From 1992 to 1994, Saturday Academy and the Oregon Graduate Institute of Science and Technology instituted the pilot phase of a long-term monitoring program called the Student Watershed Research Project (SWRP). The SWRP program was developed to create and maintain collaboration among eighth through twelfth grade teachers and students, scientists, businesses, governmental agencies, and community members which would couple environmental education with the collection of high quality, reproducible watershed health data.
The original authors of this paper set out to evaluate the impacts of the SWRP program in terms of changes in educational attitudes of participants and collection of accurate data. Findings demonstrate that assuring accuracy of student collected data was challenging, that teachers and students benefited greatly from a hands-on research approach to science education, and that such an approach would be difficult without the support of a program like SWRP.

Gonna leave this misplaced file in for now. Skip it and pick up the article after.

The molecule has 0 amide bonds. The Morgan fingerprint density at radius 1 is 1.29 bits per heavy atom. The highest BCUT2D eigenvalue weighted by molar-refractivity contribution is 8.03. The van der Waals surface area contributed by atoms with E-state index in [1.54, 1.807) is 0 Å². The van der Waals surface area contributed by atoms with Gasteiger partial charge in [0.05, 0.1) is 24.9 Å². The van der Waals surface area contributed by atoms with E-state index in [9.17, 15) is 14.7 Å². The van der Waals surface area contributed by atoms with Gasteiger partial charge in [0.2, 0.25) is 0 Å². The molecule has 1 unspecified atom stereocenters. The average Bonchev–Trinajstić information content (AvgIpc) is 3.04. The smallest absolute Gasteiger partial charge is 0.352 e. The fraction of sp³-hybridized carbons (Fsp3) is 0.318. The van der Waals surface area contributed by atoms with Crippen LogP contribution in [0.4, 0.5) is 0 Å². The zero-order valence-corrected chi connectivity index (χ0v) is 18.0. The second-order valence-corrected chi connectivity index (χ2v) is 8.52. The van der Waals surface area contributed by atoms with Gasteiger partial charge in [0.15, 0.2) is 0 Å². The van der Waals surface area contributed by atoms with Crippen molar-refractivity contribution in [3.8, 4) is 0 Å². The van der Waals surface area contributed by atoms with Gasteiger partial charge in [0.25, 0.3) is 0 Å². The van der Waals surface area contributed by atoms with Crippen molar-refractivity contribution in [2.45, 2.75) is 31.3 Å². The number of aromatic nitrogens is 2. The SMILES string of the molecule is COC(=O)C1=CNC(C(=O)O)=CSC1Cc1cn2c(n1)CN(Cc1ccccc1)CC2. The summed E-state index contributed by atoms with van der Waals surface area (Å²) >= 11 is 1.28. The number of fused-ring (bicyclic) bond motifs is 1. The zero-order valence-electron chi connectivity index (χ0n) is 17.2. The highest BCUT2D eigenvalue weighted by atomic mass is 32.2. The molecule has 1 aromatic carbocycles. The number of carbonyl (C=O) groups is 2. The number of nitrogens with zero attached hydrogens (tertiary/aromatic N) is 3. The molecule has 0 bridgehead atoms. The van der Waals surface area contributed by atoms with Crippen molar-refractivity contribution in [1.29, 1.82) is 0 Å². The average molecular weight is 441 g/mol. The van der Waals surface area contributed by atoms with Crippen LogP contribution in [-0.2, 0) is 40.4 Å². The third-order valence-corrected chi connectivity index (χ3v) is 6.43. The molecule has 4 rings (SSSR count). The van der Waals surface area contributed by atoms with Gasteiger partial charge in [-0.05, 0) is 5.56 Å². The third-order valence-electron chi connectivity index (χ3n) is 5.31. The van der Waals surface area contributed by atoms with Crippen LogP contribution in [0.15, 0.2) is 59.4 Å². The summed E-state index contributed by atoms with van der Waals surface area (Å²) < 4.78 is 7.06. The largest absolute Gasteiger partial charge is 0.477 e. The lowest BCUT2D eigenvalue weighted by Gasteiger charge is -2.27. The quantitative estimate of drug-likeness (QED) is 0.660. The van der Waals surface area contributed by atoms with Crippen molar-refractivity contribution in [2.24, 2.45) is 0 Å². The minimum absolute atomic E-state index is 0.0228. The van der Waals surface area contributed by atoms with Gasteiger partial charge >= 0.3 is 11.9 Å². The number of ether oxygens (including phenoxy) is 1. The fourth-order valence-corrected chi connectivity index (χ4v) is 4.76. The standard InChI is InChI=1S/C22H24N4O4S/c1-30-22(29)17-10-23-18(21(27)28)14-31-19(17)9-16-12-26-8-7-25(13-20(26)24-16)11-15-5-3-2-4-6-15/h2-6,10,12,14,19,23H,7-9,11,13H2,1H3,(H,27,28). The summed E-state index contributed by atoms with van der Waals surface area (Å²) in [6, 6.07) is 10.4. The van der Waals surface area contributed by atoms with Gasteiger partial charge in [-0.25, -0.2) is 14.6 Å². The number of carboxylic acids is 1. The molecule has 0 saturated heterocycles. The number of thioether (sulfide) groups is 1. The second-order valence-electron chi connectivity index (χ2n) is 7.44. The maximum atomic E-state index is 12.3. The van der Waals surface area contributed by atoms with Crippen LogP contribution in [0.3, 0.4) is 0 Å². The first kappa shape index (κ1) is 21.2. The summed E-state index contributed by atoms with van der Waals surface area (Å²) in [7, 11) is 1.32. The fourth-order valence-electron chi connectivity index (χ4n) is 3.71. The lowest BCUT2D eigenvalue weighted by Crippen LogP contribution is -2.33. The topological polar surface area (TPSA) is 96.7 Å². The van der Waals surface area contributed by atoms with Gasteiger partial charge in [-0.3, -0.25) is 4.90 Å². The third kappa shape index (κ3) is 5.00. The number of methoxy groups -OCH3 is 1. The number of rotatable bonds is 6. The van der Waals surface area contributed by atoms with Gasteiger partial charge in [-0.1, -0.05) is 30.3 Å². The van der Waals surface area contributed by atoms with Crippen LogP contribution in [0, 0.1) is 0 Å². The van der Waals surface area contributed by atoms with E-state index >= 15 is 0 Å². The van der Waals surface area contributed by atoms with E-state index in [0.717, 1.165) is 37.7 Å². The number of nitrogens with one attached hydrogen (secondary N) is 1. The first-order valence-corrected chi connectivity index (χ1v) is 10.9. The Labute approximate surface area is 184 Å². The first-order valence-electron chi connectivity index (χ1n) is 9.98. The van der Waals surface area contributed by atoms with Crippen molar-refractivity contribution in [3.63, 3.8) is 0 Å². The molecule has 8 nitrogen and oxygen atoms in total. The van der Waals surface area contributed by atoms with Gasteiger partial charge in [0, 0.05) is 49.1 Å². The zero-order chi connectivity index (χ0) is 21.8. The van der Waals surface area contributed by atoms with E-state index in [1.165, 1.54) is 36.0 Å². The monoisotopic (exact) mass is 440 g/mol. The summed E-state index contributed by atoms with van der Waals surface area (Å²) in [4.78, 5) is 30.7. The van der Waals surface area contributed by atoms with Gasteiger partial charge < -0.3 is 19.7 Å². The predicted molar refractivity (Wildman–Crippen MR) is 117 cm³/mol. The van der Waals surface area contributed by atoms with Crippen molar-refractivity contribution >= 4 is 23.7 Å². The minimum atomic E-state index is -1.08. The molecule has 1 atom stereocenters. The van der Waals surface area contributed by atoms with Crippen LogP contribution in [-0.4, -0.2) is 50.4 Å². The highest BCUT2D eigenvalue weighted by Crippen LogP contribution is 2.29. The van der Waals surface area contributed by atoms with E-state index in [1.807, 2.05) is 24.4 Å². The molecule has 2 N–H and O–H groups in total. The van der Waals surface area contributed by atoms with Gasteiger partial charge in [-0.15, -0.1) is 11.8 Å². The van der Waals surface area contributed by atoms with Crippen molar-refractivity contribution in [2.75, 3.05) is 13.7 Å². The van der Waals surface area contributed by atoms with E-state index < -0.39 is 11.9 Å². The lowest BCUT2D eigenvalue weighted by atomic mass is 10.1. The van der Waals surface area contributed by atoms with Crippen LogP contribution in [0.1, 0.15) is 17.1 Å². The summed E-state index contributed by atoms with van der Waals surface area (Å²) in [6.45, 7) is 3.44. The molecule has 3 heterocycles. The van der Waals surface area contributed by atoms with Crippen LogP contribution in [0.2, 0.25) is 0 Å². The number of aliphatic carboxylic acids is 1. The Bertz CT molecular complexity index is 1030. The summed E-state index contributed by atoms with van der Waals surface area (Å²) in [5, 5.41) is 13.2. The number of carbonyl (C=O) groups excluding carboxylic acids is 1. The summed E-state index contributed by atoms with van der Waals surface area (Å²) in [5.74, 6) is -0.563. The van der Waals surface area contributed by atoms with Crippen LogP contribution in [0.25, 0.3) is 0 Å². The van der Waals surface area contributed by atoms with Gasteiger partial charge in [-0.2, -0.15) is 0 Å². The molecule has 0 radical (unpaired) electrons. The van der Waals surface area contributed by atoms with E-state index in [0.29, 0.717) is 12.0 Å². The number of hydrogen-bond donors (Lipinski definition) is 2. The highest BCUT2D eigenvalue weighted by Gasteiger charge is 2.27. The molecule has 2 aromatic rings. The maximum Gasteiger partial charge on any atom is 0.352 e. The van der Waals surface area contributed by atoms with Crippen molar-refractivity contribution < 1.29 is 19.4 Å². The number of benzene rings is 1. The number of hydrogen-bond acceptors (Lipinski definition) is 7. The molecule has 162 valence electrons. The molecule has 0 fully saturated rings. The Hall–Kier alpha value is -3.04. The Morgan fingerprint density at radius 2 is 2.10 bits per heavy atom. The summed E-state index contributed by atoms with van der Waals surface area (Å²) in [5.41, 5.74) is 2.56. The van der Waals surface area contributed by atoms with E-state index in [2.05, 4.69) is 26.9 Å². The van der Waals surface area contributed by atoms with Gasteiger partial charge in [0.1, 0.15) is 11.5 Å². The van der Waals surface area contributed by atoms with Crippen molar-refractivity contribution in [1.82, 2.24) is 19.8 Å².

The SWRP program is entering its seventh year in the Portland, Oregon and Vancouver, Washington metropolitan areas with approximately half of the pilot phase participants still involved. A Quality Assurance Project Plan has been developed to assure data accuracy. Evaluation student science education attitudes documents improved results on a yearly basis.